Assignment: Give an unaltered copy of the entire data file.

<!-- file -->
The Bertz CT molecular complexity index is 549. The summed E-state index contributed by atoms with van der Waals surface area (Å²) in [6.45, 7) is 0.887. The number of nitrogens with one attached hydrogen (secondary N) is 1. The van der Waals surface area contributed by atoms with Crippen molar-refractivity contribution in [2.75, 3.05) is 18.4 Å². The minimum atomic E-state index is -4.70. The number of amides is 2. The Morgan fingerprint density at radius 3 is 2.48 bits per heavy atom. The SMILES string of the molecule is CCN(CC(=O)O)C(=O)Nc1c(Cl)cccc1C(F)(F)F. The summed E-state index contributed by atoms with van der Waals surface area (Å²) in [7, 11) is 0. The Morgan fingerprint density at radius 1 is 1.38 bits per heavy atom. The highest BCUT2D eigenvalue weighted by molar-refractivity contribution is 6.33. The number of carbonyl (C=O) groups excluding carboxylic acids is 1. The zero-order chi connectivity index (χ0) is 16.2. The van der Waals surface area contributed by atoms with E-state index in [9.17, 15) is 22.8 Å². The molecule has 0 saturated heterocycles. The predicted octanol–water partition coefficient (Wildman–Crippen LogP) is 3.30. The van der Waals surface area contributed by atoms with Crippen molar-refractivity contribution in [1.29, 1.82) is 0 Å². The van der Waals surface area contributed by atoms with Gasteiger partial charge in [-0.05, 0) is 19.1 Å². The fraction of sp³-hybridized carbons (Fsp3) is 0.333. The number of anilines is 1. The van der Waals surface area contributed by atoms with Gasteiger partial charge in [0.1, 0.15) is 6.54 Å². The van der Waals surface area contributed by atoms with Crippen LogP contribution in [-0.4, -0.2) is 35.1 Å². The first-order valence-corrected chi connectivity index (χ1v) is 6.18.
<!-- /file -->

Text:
The Bertz CT molecular complexity index is 549. The summed E-state index contributed by atoms with van der Waals surface area (Å²) in [6.45, 7) is 0.887. The number of nitrogens with one attached hydrogen (secondary N) is 1. The van der Waals surface area contributed by atoms with Crippen molar-refractivity contribution in [2.75, 3.05) is 18.4 Å². The minimum atomic E-state index is -4.70. The number of amides is 2. The Morgan fingerprint density at radius 3 is 2.48 bits per heavy atom. The SMILES string of the molecule is CCN(CC(=O)O)C(=O)Nc1c(Cl)cccc1C(F)(F)F. The summed E-state index contributed by atoms with van der Waals surface area (Å²) in [7, 11) is 0. The Morgan fingerprint density at radius 1 is 1.38 bits per heavy atom. The highest BCUT2D eigenvalue weighted by molar-refractivity contribution is 6.33. The number of carbonyl (C=O) groups excluding carboxylic acids is 1. The zero-order chi connectivity index (χ0) is 16.2. The van der Waals surface area contributed by atoms with E-state index in [9.17, 15) is 22.8 Å². The molecule has 0 saturated heterocycles. The predicted octanol–water partition coefficient (Wildman–Crippen LogP) is 3.30. The van der Waals surface area contributed by atoms with Crippen molar-refractivity contribution in [1.29, 1.82) is 0 Å². The van der Waals surface area contributed by atoms with Gasteiger partial charge in [-0.05, 0) is 19.1 Å². The fraction of sp³-hybridized carbons (Fsp3) is 0.333. The number of anilines is 1. The van der Waals surface area contributed by atoms with Gasteiger partial charge in [0.1, 0.15) is 6.54 Å². The van der Waals surface area contributed by atoms with Crippen LogP contribution in [-0.4, -0.2) is 35.1 Å². The first-order valence-corrected chi connectivity index (χ1v) is 6.18.